The federal integrity commissioner has found that a Service Canada manager in Manitoba misused public funds and assets.

Mario Dion's report into the wrongdoings, which was released Thursday in Ottawa, finds that the manager sold items from her her personal fitness business to the federal government — including water bottles priced at $80 each.

The same manager hired a close family friend for a job in a satellite office about 200 kilometres away, even though a fully qualified candidate was already living nearby.

And there are also allegations the manager bought two high-definition TVs for personal use, falsified travel claims, and spent public money on massages.

"Gross mismanagement" is how federal integrity commissioner Mario Dion described the employee's actions.

When asked by CBC News if the case surprised him, Dion replied, "I don't know if I would say surprised.

"It's unfortunate that such transactions that were inappropriate were able to take place during such a long period of time," he said."

In an email, a spokesperson for federal Human Resources Minister Diane Finley said the case was referred to the RCMP in December for "thorough investigation."

"We also look forward to further parliamentary oversight on the matter," the spokesperson said in the email.

Public service investigation

Before the integrity commissioner became involved, the Public Service Commission investigated two hiring processes involving the same manager — one in 2007 and another in 2009 — and concluded that errors were made that affected the fairness of the processes.

That probe looked strictly at the matters associated with hiring practices, whereas the investigation by the integrity commissioner had a much broader scope.

The public service investigation, reported by the CBC News I-Team in February, found that in the 2007 job competition, nearly 500 people applied for a citizen service agent position for Service Canada offices in The Pas, Flin Flon, Swan River and Morden.

Two of the successful candidates did not meet education requirements for the job and should have been screened out, according to the commission's investigation.

In addition, one of the two hired candidates was given a job at Service Canada's office in Thompson, even though Thompson was not a location that was advertised in the job posting.

As a result, job hunters in Thompson would never have known a job was available there.

CBC News learned that the manager in question — who has since retired — was found by the Public Service Commission to have acted improperly.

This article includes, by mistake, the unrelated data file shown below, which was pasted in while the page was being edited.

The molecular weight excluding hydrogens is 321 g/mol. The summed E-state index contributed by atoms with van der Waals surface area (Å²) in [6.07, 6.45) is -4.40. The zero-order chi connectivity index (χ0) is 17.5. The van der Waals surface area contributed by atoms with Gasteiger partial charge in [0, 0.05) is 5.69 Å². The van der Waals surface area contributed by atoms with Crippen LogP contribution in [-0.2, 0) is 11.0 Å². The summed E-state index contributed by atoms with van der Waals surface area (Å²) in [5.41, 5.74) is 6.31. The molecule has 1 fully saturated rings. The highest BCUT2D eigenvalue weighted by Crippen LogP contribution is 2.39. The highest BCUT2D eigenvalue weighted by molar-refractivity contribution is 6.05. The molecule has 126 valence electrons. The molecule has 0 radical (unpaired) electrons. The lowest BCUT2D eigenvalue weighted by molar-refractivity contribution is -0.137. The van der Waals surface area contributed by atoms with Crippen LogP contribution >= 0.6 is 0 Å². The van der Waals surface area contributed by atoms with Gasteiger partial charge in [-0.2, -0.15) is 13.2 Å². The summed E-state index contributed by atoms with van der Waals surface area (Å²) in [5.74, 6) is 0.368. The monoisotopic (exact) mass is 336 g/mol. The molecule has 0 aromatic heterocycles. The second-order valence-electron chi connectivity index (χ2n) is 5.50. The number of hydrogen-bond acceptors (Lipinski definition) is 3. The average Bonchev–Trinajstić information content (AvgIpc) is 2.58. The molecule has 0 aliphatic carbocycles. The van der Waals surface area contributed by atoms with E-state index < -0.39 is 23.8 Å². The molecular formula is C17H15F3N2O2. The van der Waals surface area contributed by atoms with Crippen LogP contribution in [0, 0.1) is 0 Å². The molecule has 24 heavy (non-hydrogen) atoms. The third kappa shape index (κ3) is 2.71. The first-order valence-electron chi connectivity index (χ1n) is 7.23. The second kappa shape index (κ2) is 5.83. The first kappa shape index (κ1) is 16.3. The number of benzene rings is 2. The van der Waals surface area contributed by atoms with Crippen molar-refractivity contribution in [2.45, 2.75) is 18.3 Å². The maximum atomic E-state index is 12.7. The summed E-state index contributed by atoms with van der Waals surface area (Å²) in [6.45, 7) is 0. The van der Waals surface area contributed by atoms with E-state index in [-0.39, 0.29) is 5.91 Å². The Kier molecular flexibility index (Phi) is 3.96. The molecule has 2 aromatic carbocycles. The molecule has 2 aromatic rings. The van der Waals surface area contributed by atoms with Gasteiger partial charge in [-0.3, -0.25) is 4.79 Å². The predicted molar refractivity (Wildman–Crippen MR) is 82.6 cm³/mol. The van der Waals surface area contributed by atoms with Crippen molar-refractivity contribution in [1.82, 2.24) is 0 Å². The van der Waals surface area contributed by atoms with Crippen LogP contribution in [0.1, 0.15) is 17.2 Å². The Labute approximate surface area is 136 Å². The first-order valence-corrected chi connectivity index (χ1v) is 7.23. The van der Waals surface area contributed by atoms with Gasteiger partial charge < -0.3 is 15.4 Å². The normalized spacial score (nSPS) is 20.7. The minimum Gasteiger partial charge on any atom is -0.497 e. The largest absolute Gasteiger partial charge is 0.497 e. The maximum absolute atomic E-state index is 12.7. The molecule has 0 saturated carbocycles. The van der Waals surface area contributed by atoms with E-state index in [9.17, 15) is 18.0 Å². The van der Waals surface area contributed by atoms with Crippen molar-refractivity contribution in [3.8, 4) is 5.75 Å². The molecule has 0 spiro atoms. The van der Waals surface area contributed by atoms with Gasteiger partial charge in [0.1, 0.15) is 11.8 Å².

The former manager could not be reached for comment on Thursday. She declined to comment during the I-Team investigation last month.

CBC News has learned she is now working in human resources with a Manitoba university.

1st report from commissioner's office

In his report, Dion called for for tighter financial controls and better training of federal government employees.

"Part of why you train people is to make sure that they fully realize what they do, what's appropriate and what's not appropriate," he said.

"In this case, the prevalence is such that obviously training alone would not have prevented it."

Dion's report about the former Manitoba manager is the first report of wrongdoing tabled in Parliament since the integrity commissioner's office was created in 2007.

Dion's predecessor, Christiane Ouimet, abruptly retired in 2010 amid allegations that she was failing to do her job and was abusive to her staff.

An auditor general report confirmed the allegations, finding that Ouimet dismissed complaints of wrongdoing and reprisals within government without proper investigation.

Groups like the Federal Accountability Initiative for Reform (FAIR) have criticized both commissioners for not doing enough to follow up on complaints of wrongdoing.

"We're glad to see that the integrity commissioner's office has finally found a case of wrongdoing," said David Hutton, FAIR's executive director.

But Hutton added that Dion did not go far enough in his latest report, as he did not name the manager in question or recommend prosecution under the Financial Administration Act.

"The way that whistleblower legislation works is by deterrence," Hutton said. "On that point, this particular case report gets a failing grade, I'm afraid."

Dion said his office is investigating 37 other cases, including 16 allegations of reprisals against whistleblowers.